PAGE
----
The phases of H(kx0,ky0y,kx,ky) and H(kx,ky,kx0,ky0) could be independent given that the scattering medium has been significantly varied, which cause the integral in Eq. (6) to vanish. By monitoring the amplitude of the phase conjugate signal, we can measure the variation of the function H(kx,ky,kx,ky)over time, which reveals the dynamics inside the scattering medium.

4. Conclusion

In conclusion, we performed in vivo TSOPC experiment on a living rabbit ear and monitored the signal decay as a function of time. We repeated the measurement after the ear was excised. The changes in decay time characteristics suggest three possible perturbation mechanisms: bulk motion, microscale cellular motion, and Brownian motion in the fluidic environment. In living tissues, bulk motion due to the heart beat and associated muscle contractions seem to be the dominant perturbation mechanism with the shortest decay time. The experimentally measured 1.5 second decay time showed that TSOPC is promising for in vivo applications if a fast time reversal process such as four-wave mixing (FWM) in a Brillouin scattering medium is employed. This finding also provides the minimum experiment time limit for various time reversal based experiments in living tissues.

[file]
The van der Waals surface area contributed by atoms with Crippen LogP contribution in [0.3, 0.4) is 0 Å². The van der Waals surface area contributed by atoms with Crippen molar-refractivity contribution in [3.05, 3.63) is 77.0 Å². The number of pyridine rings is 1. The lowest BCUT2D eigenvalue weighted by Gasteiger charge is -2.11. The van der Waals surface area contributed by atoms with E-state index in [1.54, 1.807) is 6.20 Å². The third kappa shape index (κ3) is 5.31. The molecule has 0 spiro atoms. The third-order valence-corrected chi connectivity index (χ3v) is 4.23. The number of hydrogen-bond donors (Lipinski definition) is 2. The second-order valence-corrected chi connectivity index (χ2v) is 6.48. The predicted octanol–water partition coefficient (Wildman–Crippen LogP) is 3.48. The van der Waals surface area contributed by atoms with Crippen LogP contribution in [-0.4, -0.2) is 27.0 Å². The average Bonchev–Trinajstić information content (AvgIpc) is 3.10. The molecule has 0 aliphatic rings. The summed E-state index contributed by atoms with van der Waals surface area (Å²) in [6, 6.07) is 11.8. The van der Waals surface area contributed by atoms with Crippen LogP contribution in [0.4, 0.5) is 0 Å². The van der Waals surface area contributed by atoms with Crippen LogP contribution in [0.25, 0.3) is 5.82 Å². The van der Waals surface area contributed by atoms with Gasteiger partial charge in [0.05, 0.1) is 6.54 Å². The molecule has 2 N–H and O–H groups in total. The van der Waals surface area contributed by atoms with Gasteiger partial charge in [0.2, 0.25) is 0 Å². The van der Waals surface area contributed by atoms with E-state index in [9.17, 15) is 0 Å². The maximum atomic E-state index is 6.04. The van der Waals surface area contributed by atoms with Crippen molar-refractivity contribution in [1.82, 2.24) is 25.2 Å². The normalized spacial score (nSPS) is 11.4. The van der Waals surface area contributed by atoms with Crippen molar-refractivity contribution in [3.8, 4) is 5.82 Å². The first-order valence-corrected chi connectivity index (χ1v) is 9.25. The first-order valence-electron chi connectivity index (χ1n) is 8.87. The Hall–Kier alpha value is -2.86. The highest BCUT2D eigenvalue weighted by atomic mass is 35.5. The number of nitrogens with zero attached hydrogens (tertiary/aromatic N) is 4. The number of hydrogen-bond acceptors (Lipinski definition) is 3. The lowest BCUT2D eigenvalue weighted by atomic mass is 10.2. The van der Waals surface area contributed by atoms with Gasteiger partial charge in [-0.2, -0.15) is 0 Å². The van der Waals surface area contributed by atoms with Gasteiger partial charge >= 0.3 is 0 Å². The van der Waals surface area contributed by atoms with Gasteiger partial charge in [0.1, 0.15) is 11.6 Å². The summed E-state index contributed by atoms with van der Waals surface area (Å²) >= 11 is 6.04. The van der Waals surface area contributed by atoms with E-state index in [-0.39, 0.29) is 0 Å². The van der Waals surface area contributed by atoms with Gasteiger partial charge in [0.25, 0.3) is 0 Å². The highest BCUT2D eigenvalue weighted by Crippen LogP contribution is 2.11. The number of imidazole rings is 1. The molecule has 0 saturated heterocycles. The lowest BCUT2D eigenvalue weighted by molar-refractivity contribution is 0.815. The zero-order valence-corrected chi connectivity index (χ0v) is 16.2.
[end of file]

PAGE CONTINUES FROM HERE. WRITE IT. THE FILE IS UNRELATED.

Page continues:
Acknowledgement

This work was funded by the NIH under Grant No.R21EB008866-02.

References and links

1.

T. Vo-Dinh, Biomedical photonics handbook (CRC press, New York, 2003).

2.

V. V. Tuchin, “Optical clearing of tissues and blood using the immersion method,” J. Phys. D Appl. Phys. 38(15), 2497–2518 (2005). [CrossRef]

3.

I. M. Vellekoop and A. P. Mosk, “Universal optimal transmission of light through disordered materials,” Phys. Rev. Lett. 101(12), 120601 (2008). [CrossRef] [PubMed]

4.

A. Yariv and P. Yeh, “Phase conjugate optics and real-time holography,” IEEE J. Quantum Electron. 14(9), 650–660 (1978). [CrossRef]

5.

J. Feinberg and R. W. Hellwarth, “Phase-conjugating mirror with continuous-wave gain,” Opt. Lett. 5(12), 519–521 (1980). [CrossRef] [PubMed]

6.

R. C. Lind and D. G. Steel, “Demonstration of the longitudinal modes and aberrationcorrection properties of a continuous-wave dye laser with a phase-conjugate mirror,” Opt. Lett. 6(11), 554–556 (1981). [CrossRef] [PubMed]